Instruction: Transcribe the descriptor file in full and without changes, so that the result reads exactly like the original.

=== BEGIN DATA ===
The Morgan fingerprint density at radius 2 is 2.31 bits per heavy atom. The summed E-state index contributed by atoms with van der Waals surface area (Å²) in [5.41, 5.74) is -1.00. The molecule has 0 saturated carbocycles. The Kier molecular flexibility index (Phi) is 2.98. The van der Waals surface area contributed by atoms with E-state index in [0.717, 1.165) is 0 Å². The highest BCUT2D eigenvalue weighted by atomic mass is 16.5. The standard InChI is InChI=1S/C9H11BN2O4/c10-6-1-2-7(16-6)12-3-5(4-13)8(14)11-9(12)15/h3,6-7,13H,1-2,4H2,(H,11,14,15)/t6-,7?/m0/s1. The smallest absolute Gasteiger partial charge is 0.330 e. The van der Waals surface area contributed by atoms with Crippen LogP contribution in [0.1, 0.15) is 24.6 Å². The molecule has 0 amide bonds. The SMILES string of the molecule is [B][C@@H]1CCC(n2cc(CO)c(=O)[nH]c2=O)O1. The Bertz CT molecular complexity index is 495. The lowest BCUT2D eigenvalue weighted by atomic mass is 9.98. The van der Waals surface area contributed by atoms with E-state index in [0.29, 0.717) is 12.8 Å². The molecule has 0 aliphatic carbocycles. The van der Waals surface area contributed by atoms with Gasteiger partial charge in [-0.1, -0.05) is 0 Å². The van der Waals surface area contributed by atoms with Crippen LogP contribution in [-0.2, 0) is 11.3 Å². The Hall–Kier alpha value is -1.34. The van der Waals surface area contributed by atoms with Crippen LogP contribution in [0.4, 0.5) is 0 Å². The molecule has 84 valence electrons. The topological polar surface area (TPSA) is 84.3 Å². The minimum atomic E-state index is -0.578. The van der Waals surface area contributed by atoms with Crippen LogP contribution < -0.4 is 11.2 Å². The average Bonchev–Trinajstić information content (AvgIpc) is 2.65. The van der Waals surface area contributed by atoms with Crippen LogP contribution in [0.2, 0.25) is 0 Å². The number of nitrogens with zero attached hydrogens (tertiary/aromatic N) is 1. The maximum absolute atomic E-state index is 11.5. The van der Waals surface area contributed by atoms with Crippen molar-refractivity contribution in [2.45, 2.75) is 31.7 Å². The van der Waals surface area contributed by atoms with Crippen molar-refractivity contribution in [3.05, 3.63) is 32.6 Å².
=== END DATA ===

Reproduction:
The Morgan fingerprint density at radius 2 is 2.31 bits per heavy atom. The summed E-state index contributed by atoms with van der Waals surface area (Å²) in [5.41, 5.74) is -1.00. The molecule has 0 saturated carbocycles. The Kier molecular flexibility index (Phi) is 2.98. The van der Waals surface area contributed by atoms with E-state index in [0.717, 1.165) is 0 Å². The highest BCUT2D eigenvalue weighted by atomic mass is 16.5. The standard InChI is InChI=1S/C9H11BN2O4/c10-6-1-2-7(16-6)12-3-5(4-13)8(14)11-9(12)15/h3,6-7,13H,1-2,4H2,(H,11,14,15)/t6-,7?/m0/s1. The smallest absolute Gasteiger partial charge is 0.330 e. The van der Waals surface area contributed by atoms with Crippen LogP contribution in [0.1, 0.15) is 24.6 Å². The molecule has 0 amide bonds. The SMILES string of the molecule is [B][C@@H]1CCC(n2cc(CO)c(=O)[nH]c2=O)O1. The Bertz CT molecular complexity index is 495. The lowest BCUT2D eigenvalue weighted by atomic mass is 9.98. The van der Waals surface area contributed by atoms with E-state index in [0.29, 0.717) is 12.8 Å². The molecule has 0 aliphatic carbocycles. The van der Waals surface area contributed by atoms with Gasteiger partial charge in [-0.1, -0.05) is 0 Å². The van der Waals surface area contributed by atoms with Crippen LogP contribution in [-0.2, 0) is 11.3 Å². The Hall–Kier alpha value is -1.34. The van der Waals surface area contributed by atoms with Crippen LogP contribution in [0.4, 0.5) is 0 Å². The molecule has 84 valence electrons. The topological polar surface area (TPSA) is 84.3 Å². The minimum atomic E-state index is -0.578. The van der Waals surface area contributed by atoms with Crippen LogP contribution < -0.4 is 11.2 Å². The average Bonchev–Trinajstić information content (AvgIpc) is 2.65. The van der Waals surface area contributed by atoms with Crippen LogP contribution in [0.2, 0.25) is 0 Å². The number of nitrogens with zero attached hydrogens (tertiary/aromatic N) is 1. The maximum absolute atomic E-state index is 11.5. The van der Waals surface area contributed by atoms with Crippen molar-refractivity contribution in [2.45, 2.75) is 31.7 Å². The van der Waals surface area contributed by atoms with Crippen molar-refractivity contribution in [3.05, 3.63) is 32.6 Å².